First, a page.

Will Facebook Adapt to Mobile or Will Mobile Adapt to Facebook?Kevin Fitchard
We all know Facebook needs to become a force in mobile advertising, but just how much of a force? If Facebook were to replicate the success of its desktop ad business on mobile, it would account for a healthy chunk of the entire world’s current mobile ad spending. And if it sticks with its planned approach to mobile ads, it will need to create a whole new mobile advertising sector from scratch.
If Facebook’s future is mobile, it may not be enough for it merely to secure a piece of the mobile ad market: It might need to make the mobile ad industry figure out how to work with Facebook.
Berg Insight calculated that global spending on mobile advertising was $3.4 billion in 2010. And while it’s growing at rate of 37 percent per year, Facebook’s total revenue in 2011 was $3.7 billion, of which $3.1 billion came from ads. Meanwhile, more than half of its 845 million monthly active users accessed the social network through mobile apps or its mobile website, both of which sport no ads.
Of course, most customers are using both platforms, not one or the other, so Facebook doesn’t need to build a $3 billion mobile ad business overnight. But even if Facebook were to replicate a fraction of its Web-based ad business on mobile, it would account for a large portion of the money currently being spent on mobile ads.
Facebook isn’t losing money on mobile today. Far from it. EMarketer principal analyst Noah Elkin points out that 90 percent of Facebook’s customers are crossing between platforms, meaning they’re generating ad revenue one way or another. They may not see any ads when they’re accessing the network from their phones, but they’re certainly seeing them when they log in from their Web browsers. One of the reasons those customers remain active and loyal to Facebook is they have the flexibility to network socially from anywhere, so you could argue that mobile drives more ad views, not fewer.
It’s the remaining 10 percent, or 83 million users, that Facebook is worried about, Elkin says. Facebook doesn’t make a dime in ad sales off them, and while they may be a small segment of Facebook’s customers now, they’re its fastest-growing segment, as they are coming from developing markets where Facebook’s future growth lies.
“The big concern is the mobile-only audience is growing faster than the multichannel or desktop-only audience,” says Elkin. “The long-term concern is that the mobile-only audience will come to dominate the social network.”
Facebook’s answer isn’t the display or search advertising responsible for the lion’s share of the mobile ad market today but the sponsored story, which it only recently introduced on the desktop interface and now plans to move to mobile. The format is so nascent it’s not even really factoring into eMarketer’s current ad spending figures for traditional online spending, to say nothing of mobile.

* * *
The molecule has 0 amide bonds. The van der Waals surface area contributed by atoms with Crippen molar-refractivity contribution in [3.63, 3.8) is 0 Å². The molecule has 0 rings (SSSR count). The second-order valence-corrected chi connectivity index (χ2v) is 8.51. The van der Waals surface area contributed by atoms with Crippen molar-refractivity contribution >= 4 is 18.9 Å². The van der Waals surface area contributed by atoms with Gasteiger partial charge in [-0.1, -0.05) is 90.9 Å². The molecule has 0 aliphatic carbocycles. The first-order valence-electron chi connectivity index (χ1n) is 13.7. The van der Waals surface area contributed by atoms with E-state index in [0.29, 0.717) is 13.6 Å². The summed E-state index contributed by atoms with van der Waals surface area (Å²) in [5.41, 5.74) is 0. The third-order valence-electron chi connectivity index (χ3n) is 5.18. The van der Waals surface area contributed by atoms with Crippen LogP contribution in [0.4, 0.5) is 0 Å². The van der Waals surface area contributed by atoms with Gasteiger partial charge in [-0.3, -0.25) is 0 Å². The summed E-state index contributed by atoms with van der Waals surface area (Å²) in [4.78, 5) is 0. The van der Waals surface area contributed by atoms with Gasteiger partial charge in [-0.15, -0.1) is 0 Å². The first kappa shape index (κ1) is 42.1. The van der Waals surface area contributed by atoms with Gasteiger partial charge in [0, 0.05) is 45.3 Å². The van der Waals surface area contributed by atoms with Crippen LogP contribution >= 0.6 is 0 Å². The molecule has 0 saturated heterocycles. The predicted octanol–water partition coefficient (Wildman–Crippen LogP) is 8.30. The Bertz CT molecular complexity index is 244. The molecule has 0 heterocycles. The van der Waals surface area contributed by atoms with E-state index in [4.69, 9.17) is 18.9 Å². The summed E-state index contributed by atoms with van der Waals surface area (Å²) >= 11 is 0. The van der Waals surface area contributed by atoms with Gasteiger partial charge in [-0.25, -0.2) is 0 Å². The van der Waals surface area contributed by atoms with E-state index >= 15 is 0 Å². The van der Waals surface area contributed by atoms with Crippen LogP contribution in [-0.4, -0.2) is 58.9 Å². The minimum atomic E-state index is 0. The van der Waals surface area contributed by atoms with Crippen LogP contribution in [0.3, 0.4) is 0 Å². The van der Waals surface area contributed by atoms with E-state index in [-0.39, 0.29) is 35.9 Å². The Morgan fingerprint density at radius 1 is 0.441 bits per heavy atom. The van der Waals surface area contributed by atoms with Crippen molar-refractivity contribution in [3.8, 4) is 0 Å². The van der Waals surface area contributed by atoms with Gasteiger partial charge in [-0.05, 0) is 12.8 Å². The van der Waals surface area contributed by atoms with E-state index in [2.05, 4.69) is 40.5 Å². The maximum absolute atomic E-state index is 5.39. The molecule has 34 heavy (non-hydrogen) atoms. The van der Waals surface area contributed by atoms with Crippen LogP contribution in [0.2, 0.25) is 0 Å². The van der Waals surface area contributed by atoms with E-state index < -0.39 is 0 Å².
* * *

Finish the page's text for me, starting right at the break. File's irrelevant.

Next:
Elkin says the format is promising not only because Facebook can use it to tailor ad content specifically to its users’ interests—which it knows a lot about—but also because it could factor in location and presence data unique to mobile. That means more value for advertisers and more revenue per ad. Ultimately that could overcome the limitations of mobile, where a small screen gets cluttered pretty easily. But it’s also an untried advertising format, and as my colleague Mathew Ingram points out, not even Facebook is convinced sponsored stories will work.
“If Facebook is successful, one of the impacts will be that it will grow mobile advertising overall,” says Elkin. Google, Apple, and Millennial Marketing wouldn’t stop growing in the mobile ad space, but Facebook’s mobile ad revenue would be additive. In fact, one of the reasons eMarketer is projecting such huge growth in U.S. mobile advertising—from $1.45 billion in 2011 to $10.8 billion in 2016—is because it projects Facebook will precipitate a surge in new ads starting in 2014. If Facebook flops, eMarketer will have to revisit its growth numbers, Elkin says.
Facebook faces some daunting tasks. It can’t just build a mobile ad business. It has to build the mother of all mobile ad businesses. And it has to do so with an ad format that’s still unproven.
Ultimately, its entrenched customers will cut Facebook some slack. They might gripe about ads crowding the limited real estate of their phones, but they’re not likely to abandon Facebook, considering how much of their online lives are embodied in the social network. But then again, those aren’t the customers Facebook is losing money on.
It’s the mobile-only users just discovering Facebook in India and other far-flung countries across the globe whom the company needs to please. For many of them, their first and only experiences with Facebook will be through mobile phones. If that experience isn’t engaging (and as my colleague Kevin Tofel writes, the Facebook mobile app experience is often subpar), customers may abandon the social network entirely.
Also from GigaOM:
Facebook’s IPO Filing: Ideas and Implications (subscription required)